Today in Science
Power producers who invested billions in turbines are finding that making money off the wind can be as unpredictable as the energy source itself.
The cost of producing electricity from renewable sources such as solar and wind has dropped significantly over the past five years, narrowing the gap with power generated from fossil fuels and nuclear reactors, according to the International Energy Agency.
Oliver Sacks, a neurologist and author who wrote compelling case studies of people with brain disorders in best-selling books such as “The Man Who Mistook His Wife for a Hat” and chronicled his own case of terminal cancer, has died. He was 82.
Abbott Laboratories isn’t making a bid for St. Jude Medical Inc., spokesman Scott Stoffel said.
Global sea levels are rising faster than predicted as a result of warming temperatures driven by burning fossil fuels, according to researchers who now say an increase of at least 3 feet (1 meter) is likely “unavoidable.”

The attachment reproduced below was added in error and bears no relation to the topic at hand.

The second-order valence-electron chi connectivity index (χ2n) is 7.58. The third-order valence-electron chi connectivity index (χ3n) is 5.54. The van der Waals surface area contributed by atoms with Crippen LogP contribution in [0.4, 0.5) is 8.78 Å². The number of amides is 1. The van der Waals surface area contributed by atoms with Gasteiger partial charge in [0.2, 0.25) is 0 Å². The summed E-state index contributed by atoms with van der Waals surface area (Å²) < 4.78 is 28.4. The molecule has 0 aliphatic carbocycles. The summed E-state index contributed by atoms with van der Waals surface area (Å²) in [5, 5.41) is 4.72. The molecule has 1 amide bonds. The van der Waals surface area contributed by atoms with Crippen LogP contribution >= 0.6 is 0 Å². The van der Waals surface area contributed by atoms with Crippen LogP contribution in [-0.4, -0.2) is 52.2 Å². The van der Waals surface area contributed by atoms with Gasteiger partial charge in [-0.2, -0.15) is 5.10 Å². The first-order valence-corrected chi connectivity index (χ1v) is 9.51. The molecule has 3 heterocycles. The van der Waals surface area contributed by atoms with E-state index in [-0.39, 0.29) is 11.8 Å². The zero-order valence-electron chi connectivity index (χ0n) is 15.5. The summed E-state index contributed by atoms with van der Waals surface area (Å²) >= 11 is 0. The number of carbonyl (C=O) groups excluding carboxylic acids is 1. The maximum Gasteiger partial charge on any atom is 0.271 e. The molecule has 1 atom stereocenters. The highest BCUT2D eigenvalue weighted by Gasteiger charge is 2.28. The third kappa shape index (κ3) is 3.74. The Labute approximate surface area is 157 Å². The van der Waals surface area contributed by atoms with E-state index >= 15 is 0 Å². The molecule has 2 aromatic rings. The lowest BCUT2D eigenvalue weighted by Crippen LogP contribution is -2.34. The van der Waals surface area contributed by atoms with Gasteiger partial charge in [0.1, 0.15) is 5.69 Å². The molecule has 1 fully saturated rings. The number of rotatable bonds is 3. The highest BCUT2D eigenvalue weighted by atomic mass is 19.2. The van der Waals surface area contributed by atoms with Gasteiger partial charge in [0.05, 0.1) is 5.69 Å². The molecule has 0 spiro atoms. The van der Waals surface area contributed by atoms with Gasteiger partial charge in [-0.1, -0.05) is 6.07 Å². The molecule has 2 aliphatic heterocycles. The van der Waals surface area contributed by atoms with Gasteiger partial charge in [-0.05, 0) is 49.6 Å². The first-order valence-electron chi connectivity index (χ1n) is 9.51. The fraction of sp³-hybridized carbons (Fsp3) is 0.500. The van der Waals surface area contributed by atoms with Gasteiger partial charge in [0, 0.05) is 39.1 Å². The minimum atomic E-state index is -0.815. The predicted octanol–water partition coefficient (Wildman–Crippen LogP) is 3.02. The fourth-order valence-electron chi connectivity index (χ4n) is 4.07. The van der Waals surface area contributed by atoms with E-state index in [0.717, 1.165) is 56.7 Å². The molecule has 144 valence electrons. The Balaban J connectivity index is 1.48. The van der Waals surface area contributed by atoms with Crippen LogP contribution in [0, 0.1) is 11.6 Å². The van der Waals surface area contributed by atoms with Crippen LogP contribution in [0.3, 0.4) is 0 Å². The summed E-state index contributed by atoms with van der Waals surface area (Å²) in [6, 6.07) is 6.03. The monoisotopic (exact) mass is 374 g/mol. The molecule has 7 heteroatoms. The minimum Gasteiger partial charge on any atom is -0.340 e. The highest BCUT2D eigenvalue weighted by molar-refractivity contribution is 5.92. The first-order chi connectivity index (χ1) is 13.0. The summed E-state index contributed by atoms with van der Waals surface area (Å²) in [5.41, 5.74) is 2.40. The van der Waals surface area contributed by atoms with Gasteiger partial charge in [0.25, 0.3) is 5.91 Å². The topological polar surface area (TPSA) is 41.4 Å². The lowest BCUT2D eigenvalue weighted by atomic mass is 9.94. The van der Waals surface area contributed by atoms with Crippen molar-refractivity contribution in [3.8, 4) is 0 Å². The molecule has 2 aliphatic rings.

The New Space Race
Senior-housing companies in Canada rallied after Amica Mature Lifestyles Inc. agreed to be acquired by a pension fund-backed company, extending an industrywide consolidation.
Ford Motor Co. Executive Chairman Bill Ford said the company is considering a health-care co-op, an issue the United Auto Workers union has raised in negotiations on a new contract.
European shares erased gains as declining energy stocks outweighed health-care advances.
On a cloudy Wednesday morning in the Tokyo suburb of Tsukuba, Yoshiyuki Sankai points excitedly to a slide of severed spinal cords. They belong to rats, and he’s used cell technology to help reconnect the nerves.